8
$\begingroup$

Let $\mu$ be a finite measure on $\mathbb{R}$. What is the definition of the operator $d$ in the expression: $d\mu$. For example, I have an exercise where at one point:

\begin{equation} d\mu(x) = \frac{d x}{1+x^2} \end{equation}

I would said this a "differential" of $\mu$, but I can not find any definition of this kind on the Internet.

$\endgroup$
0
4
$\begingroup$

This is a notation related to Radon-Nykodym theorem. In this context, this means that for each non-negative measurable function, $$\int_{\mathbb R}f(x)d\mu(x)=\int_{\mathbb R}\frac{f(x)}{1+x^2}dx.$$

$\endgroup$
12
  • $\begingroup$ Or, written another way, $\frac{d\mu}{dx}=\frac{1}{1+x^2}$. $\endgroup$
    – icurays1
    Oct 11 '13 at 20:17
  • $\begingroup$ IMO this does not quite answer the question. Expressions like $dx$, $df$ are just differentials (particular cases of differential forms). What it $d\mu$? $\endgroup$
    – Alexey
    Apr 4 '15 at 9:51
  • $\begingroup$ My intuition suggests me that $d\mu$ must be something like "density" of $\mu$, but i think that in mathematics measure density is a relative notion: only density of one measure with respect to another can be defined. $\endgroup$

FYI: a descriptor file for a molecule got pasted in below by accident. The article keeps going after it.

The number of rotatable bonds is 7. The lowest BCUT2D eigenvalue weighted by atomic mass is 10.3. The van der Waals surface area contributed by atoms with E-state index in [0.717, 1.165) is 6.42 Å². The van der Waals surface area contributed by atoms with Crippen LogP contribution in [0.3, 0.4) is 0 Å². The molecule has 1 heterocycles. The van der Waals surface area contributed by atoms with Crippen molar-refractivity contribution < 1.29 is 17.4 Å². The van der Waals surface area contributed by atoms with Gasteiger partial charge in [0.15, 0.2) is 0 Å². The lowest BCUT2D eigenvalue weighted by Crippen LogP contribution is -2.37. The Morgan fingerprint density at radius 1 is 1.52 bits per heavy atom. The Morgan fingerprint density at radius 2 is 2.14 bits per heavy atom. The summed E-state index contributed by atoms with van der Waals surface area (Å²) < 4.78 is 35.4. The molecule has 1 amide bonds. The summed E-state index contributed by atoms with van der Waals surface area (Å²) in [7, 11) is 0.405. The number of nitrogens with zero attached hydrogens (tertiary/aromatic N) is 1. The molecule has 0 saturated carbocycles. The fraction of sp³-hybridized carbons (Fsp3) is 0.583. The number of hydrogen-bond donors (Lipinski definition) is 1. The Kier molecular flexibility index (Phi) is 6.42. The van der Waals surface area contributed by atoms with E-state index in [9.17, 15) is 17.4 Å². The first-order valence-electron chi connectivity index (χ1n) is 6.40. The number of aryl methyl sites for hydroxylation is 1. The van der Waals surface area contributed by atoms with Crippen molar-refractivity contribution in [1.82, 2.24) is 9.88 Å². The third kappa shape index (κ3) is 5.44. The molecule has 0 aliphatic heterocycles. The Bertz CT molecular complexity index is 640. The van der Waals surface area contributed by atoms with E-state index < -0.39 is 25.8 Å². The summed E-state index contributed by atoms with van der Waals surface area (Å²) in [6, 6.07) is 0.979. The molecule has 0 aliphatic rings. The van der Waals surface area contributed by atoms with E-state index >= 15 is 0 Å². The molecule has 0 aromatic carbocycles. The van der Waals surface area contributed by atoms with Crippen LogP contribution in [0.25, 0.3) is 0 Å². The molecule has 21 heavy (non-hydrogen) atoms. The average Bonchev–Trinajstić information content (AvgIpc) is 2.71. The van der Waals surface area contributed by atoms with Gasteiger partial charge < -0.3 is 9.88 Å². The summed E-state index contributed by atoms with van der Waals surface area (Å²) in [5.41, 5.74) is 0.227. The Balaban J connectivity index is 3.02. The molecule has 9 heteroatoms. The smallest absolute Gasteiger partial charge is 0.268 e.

– Alexey
    Apr 4 '15 at 9:58
  • $\begingroup$ Moreover, one should ask not only for the meaning of $d\mu(x)$, but for the meaning of $f(x)d\mu(x)$. I would hope for a concise and precise answer, like in the case of $\int_a^b f(x)dx$ (here $f(x)dx$ is a differential form, to be integrated over the oriented interval $[a,b]$). $\endgroup$
    – Alexey
    Apr 4 '15 at 10:10
  • 1
    $\begingroup$ @Alexey $\int_{\mathbb R} g(x)\,dx$ probably means integration of $g$ with respect to the Lebesgue measure (or a different implicitly given measure) here. The measure $\mu$ is then defined by its density with respect to Lebesgue. Nothing in the question nor the answer are meant to be differential forms. $\endgroup$
    – epimorphic
    Apr 8 '15 at 1:34

Your Answer

By clicking “Post Your Answer”, you agree to our terms of service, privacy policy and cookie policy

Not the answer you're looking for? Browse other questions tagged or ask your own question.